But the survey also revealed that cost pressures were easing – it’s measure of price expectations fell to its lowest level since February 2021.

So while inflation is in decline, the policy settings are now creating a new problem – lost incomes and rising unemployment.

The CBI information is consistent with the message from the – Flash United Kingdom PMI – which was released yesterday (August 23, 2023).

It showed that:

UK private sector output falls at fastest rate since January 2021

The Survey data reveals that new orders have stalled, in part, because of “higher borrowing costs led to caution” – so an example of the impact of the interest rate hikes.

The data confirms that “inflationary pressures continued to moderate” as input costs declined sharply (energy etc).

The spokesperson said that “A renewed contraction of the economy already looks inevitable, as an increasingly severe manufacturing downturn is accompanied by a further faltering of the service sector’s spring revival.”

On August 22, 2023, the ONS released the latest – Public sector finances, UK: July 2023 – which revealed that:

1. Total public sector spending has declined substantial over the course of the year – it was £107,849 million in January 2023 and £97,249 in July 2023.

2. Meanwhile, total current receipts have risen £88,163 million in July 2022 to £92,948 million in July 2023.

Which means that fiscal policy is not providing any income boost to the nation as the rising interest rates squeeze interest-sensitive expenditure components, such as business investment.

The point is that the policy settings in Europe and the UK are completely mismatched for the situation.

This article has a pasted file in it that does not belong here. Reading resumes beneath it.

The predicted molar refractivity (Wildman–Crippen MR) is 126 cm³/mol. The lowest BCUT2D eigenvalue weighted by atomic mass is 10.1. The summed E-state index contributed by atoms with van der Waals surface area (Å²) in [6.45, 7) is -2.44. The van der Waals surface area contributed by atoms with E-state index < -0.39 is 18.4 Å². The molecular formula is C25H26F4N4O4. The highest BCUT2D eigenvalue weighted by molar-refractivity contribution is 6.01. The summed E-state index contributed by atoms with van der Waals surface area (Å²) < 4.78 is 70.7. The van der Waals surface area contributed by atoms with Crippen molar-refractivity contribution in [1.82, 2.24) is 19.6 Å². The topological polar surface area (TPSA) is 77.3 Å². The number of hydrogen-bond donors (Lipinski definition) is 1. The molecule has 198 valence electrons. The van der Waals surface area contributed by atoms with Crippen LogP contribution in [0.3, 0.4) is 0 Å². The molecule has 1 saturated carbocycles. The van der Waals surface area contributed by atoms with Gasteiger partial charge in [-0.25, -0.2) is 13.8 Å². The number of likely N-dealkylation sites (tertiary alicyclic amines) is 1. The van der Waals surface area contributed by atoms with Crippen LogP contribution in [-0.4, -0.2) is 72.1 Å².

Inflation is falling not because of the interest rate increases but because the supply factors that have been driving it are abating and because some regulated prices are being adjusted downwards.

However, fiscal policy is too tight and monetary policy settings are ridiculous.

These nations might reasonably look to Japan for guidance.

They were patient about the inflation and sought to use fiscal policy to provide cash relief for the cost-of-living pressures on households while waiting for the inflationary pressures to abate.

The Bank of Japan maintained its low interest rate regime because they understood that increasing interest rates would do nothing to address the main inflationary drivers and would just hurt low-income mortgage holders.

We are now entering phase 2 of the New Keynesian policy folly.

Phase 1 – was the rising interest rates to fight an inflation that was not interest-rate sensitive.

Phase 2 – run policy so tight that recession is inevitable.

The upshot will be a resolving inflationary situation and millions in lost incomes and jobs as the legacy of this folly.

Meanwhile, you have William Keegan of the UK Guardian, who has written his one-millionth or something article demand that Britain vote to abandon Brexit and return to the European Union, as if that EU is something desirable.

His latest article (August 20, 2023) which I won’t link to continues his 800-or-so word diatribes that essentially amount to nothing more than “I wish we had voted differently”.

It is as if the golden land lies across the Channel to the east and all manner of torment lies on the west side.

The fact is that the torment on the west side is self inflicted and has little to do with the decision to leave the EU.

And on the east side – well the dysfunction continues with recession looming.

That is enough for today!

(c) Copyright 2023 William Mitchell. All Rights Reserved.